Posted by: Onuora Amobi
iPad, Microsoft, Microsoft Office
There continues to be talk about Microsoft releasing a version of Office specifically for Android and iOS devices. There are quite a few opinions about this move, though Microsoft itself has never actually confirmed that they are releasing Office outside of Windows.
In reality though, is this a wise move for Microsoft to tap into the iOS and Android market with Office? While Windows 8 and Windows RT devices aren’t runaway successes just yet, Office and easy integration with an existing Windows enterprise environment are two of the biggest things going for Microsoft. In short, releasing Office for iOS and Android would be like shooting yourself in the foot.
Microsoft’s best position for the Surface PRO and other Windows 8 (and even RT) devices is in the enterprise market, or even more specifically in the BYOD sector. For those that work at companies that have BYOD policies in place, there is a lot to like about Windows 8 tablets.
These Windows 8 tablets run Office, all your legacy apps, and also have a mobile side through the new Start UI and the Windows Store. There are even programs like BlueStacks that allow you to run select Android apps. Additionally Windows 8 tablets can not only work great as your primary work tablet and computer, they can also work wonderfully at home.
Taking Office out of the equation certainly changes things. If you can get an Android tablet or iPad and throw Office into the mix, why invest in a new OS with an unestablished ecosystem?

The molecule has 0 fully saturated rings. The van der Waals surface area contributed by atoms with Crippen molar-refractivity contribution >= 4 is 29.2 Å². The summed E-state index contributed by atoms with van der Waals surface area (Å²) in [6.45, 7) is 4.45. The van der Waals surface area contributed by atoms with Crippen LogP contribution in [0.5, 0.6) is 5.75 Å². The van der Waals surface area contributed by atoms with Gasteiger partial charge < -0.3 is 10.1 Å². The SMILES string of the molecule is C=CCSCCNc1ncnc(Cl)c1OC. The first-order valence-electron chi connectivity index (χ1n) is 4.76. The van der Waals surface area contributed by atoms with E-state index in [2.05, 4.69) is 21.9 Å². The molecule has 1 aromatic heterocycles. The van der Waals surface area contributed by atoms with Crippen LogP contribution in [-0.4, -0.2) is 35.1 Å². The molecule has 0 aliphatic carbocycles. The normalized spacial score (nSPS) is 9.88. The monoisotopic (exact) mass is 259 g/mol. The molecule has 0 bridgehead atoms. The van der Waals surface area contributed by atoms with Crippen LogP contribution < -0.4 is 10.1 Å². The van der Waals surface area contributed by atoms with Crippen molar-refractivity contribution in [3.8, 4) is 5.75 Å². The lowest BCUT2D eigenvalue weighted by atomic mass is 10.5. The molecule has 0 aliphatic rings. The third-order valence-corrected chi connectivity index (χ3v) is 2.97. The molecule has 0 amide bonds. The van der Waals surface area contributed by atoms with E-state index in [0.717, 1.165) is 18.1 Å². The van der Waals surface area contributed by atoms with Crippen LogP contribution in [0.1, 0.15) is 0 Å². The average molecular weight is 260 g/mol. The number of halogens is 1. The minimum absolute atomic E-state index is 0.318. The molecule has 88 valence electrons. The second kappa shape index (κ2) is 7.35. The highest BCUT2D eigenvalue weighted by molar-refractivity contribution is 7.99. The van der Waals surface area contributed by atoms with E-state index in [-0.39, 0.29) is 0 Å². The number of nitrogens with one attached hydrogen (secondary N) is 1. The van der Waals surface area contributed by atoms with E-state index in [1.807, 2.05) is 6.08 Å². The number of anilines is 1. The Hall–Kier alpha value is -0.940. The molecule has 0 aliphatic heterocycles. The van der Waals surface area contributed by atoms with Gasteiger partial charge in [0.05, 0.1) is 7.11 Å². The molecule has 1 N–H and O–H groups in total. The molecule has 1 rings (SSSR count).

Alright, but Microsoft needs Office for iOS to tap into the HUGE iPad user base, right? Actually no.
Microsoft Office for iOS is Bad News All Around
While many business users are still faithful to Office, there is a growing number of students, light business users and home users that have learned to love Office alternatives on iOS, including Apple’s own iWorks apps.
Most of those that have already switched to iPad over the years have found an office solution that meets their needs. Releasing Office now isn’t likely to impress them or even get them to switch. They don’t care that Office is a superior solution, they just want something that “works” for their limited needs.
Meanwhile, there are still many PC users that haven’t jumped on the tablet bandwagon but are seriously considering it. These users come from a world where Microsoft Office is King. Knowing that Windows 8 is the only source for Office could persuade this group to stick with Microsoft and get a tablet running Windows 8.
But it works in the Mac world, right?
Microsoft Office for Mac has been around forever, but it hasn’t disrupted any real balance. Why should releasing it for iOS make any difference? Pretty simple, the Mac’s marketshare isn’t a concern for Microsoft.
Microsoft isn’t just starting to establish itself in the PC world, they were already the biggest player. If Apple was the PC market giant and Microsoft was the minor OS, believe me, things would probably be quite different. Additionally, Microsoft sees the writing on the wall. The PC market is the shrinking, mobile is the future. Losing a few users to a Mac computer isn’t a big deal. Losing all their potential Windows 8 tablet market to iPad and Android is.
Bottom-line, Microsoft releasing Office for cross-platform on mobile competitors is a move that has plenty of risk and only limited potential gains.